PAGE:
Q: What are all those widgets placed at the right or left of the blog?
A: They are tools you can use to make your blog site more interactive. Depending on the theme you have selected, you can incorporate widgets to present text, images, favorite links, archives, searches and much more. You will have to read carefully about them and apply them judiciously — no matter what blogging tool you use.
Q: So where should I put all those widgets? On the right or the left side of my blog article?
A: It is generally advised to place the widget to the right side of the blog. Why? Because search engines first look through what is at the left and you want that to be the content you are focussing on for that particular article. And let the goodies with extra stuff to consume stay to the right.
Q: What on earth is the RSS feed. Should I use that or ask readers to subscribe to my email service?
A: RSS stands for Real Simple Syndication feeds that announce to self-select readers that you have posted a new article and show up in someone’s reader. I think that unless folks are seriously into the blogging world they would be more likely to subscribe to an email service that emails them when a new article appears. An advantage of this is that you can start to keep a list of folks reading about you, interested in your work, and combine this with other lists of visitors to your openings. If you maintain one master list of “all admirers” you might want to start a newsletter. There are many online services that make that an easy task. For instance, Mad Mini, Mail Chimp or Constant Contact.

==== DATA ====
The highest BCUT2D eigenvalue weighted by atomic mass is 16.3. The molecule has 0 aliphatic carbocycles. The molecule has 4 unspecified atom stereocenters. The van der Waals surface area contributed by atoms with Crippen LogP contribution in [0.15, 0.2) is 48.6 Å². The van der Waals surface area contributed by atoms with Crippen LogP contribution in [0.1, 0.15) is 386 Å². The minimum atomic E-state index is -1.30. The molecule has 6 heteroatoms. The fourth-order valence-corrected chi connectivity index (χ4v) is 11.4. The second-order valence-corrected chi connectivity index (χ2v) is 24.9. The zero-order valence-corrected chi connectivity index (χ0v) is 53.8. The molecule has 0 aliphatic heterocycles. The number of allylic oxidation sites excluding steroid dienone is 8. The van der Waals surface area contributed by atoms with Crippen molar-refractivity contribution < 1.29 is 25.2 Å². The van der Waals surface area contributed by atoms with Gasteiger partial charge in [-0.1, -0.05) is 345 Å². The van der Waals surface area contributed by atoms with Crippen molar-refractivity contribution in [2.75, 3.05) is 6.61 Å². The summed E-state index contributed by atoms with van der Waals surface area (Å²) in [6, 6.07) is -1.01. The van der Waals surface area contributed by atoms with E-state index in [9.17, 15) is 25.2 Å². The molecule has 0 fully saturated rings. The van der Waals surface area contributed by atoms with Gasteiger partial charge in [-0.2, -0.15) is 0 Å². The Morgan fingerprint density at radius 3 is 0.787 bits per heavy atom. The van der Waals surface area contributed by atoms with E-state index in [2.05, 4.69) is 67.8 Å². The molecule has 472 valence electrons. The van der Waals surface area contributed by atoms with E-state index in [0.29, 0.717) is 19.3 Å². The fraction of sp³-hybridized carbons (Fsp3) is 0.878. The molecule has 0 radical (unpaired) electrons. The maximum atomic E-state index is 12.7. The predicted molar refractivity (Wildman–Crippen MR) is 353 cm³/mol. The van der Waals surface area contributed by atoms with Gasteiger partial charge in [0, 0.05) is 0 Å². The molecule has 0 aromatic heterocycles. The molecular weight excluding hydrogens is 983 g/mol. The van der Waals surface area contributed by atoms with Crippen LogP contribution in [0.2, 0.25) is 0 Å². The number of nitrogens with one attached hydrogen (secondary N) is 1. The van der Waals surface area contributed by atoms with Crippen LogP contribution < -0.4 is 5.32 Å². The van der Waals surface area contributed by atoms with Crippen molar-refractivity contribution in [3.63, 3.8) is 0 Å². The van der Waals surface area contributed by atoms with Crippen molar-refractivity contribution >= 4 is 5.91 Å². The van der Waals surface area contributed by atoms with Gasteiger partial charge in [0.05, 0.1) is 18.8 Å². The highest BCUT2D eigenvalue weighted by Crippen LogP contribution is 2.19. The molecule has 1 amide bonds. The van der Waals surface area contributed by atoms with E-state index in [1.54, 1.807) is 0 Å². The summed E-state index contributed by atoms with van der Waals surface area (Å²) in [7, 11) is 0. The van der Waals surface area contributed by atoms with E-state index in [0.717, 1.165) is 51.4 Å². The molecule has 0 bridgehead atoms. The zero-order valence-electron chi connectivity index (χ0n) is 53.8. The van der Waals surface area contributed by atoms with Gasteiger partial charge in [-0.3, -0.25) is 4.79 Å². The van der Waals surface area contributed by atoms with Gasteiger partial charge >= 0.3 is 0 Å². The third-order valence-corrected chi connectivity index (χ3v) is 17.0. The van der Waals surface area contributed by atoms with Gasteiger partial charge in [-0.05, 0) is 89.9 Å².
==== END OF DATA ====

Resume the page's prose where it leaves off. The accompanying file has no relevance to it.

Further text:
Q: Are there other things I can do to connect to people?
A: Yes, become a guest blogger and write an article for another blog that might be of interest to you. This gives you an opportunity to link back to your blog. And as a courtesy, link to that blog from yours. Another thing you can do that readers appreciate is a widget with Favorite Links at the right that refer the readers to other bloggers that you respect and enjoy.
Q: So, which is more important, a blog or a website or social media?
A: The answer? Use the blog to maintain and sustain interest. Use your website for information that is more static, such as your background, sample work, your artist statement, your bio, and exhibits. From your website link to your blog and back, or use software like Blogger or WordPress that enables you to combine the two efforts into one. Then use social media — Facebook and Twitter — to announce new articles and experiences you are writing about and point to your blog.